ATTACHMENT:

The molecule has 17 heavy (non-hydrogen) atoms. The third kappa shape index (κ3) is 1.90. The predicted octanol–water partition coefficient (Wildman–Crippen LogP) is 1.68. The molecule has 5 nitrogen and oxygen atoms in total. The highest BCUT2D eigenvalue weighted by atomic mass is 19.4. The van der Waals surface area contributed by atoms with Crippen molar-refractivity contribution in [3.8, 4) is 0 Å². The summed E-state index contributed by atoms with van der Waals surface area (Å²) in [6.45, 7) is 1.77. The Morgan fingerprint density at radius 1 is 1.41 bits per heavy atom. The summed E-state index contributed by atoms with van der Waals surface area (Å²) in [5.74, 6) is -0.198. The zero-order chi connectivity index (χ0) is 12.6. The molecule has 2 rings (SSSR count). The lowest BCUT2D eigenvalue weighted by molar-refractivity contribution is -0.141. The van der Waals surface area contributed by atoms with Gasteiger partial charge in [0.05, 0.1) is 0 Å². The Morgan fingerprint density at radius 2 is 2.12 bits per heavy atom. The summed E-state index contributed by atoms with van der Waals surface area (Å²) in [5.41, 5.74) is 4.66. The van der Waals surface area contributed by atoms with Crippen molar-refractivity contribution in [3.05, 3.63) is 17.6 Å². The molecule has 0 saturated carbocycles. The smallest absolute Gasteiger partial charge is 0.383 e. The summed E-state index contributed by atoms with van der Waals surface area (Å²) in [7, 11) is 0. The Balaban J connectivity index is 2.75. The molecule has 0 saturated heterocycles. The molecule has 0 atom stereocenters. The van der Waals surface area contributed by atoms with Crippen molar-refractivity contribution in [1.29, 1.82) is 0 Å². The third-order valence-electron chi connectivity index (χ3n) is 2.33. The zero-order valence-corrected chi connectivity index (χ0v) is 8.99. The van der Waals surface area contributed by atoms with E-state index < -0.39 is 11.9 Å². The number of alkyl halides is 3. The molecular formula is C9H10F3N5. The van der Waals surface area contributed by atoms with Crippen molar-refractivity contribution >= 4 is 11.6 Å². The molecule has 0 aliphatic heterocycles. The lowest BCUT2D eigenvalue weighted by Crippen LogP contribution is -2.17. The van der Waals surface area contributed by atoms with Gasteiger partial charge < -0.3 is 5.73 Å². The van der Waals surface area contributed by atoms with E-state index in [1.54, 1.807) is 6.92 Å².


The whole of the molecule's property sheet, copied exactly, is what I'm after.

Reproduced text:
The molecule has 17 heavy (non-hydrogen) atoms. The third kappa shape index (κ3) is 1.90. The predicted octanol–water partition coefficient (Wildman–Crippen LogP) is 1.68. The molecule has 5 nitrogen and oxygen atoms in total. The highest BCUT2D eigenvalue weighted by atomic mass is 19.4. The van der Waals surface area contributed by atoms with Crippen molar-refractivity contribution in [3.8, 4) is 0 Å². The summed E-state index contributed by atoms with van der Waals surface area (Å²) in [6.45, 7) is 1.77. The Morgan fingerprint density at radius 1 is 1.41 bits per heavy atom. The summed E-state index contributed by atoms with van der Waals surface area (Å²) in [5.74, 6) is -0.198. The zero-order chi connectivity index (χ0) is 12.6. The molecule has 2 rings (SSSR count). The lowest BCUT2D eigenvalue weighted by molar-refractivity contribution is -0.141. The van der Waals surface area contributed by atoms with Gasteiger partial charge in [0.05, 0.1) is 0 Å². The Morgan fingerprint density at radius 2 is 2.12 bits per heavy atom. The summed E-state index contributed by atoms with van der Waals surface area (Å²) in [5.41, 5.74) is 4.66. The van der Waals surface area contributed by atoms with Crippen molar-refractivity contribution in [3.05, 3.63) is 17.6 Å². The molecule has 0 saturated carbocycles. The smallest absolute Gasteiger partial charge is 0.383 e. The summed E-state index contributed by atoms with van der Waals surface area (Å²) in [7, 11) is 0. The Balaban J connectivity index is 2.75. The molecule has 0 saturated heterocycles. The molecule has 0 atom stereocenters. The van der Waals surface area contributed by atoms with Crippen molar-refractivity contribution in [1.29, 1.82) is 0 Å². The third-order valence-electron chi connectivity index (χ3n) is 2.33. The zero-order valence-corrected chi connectivity index (χ0v) is 8.99. The van der Waals surface area contributed by atoms with E-state index < -0.39 is 11.9 Å². The number of alkyl halides is 3. The molecular formula is C9H10F3N5. The van der Waals surface area contributed by atoms with Crippen molar-refractivity contribution >= 4 is 11.6 Å². The molecule has 0 aliphatic heterocycles. The lowest BCUT2D eigenvalue weighted by Crippen LogP contribution is -2.17. The van der Waals surface area contributed by atoms with Gasteiger partial charge < -0.3 is 5.73 Å². The van der Waals surface area contributed by atoms with E-state index in [1.54, 1.807) is 6.92 Å².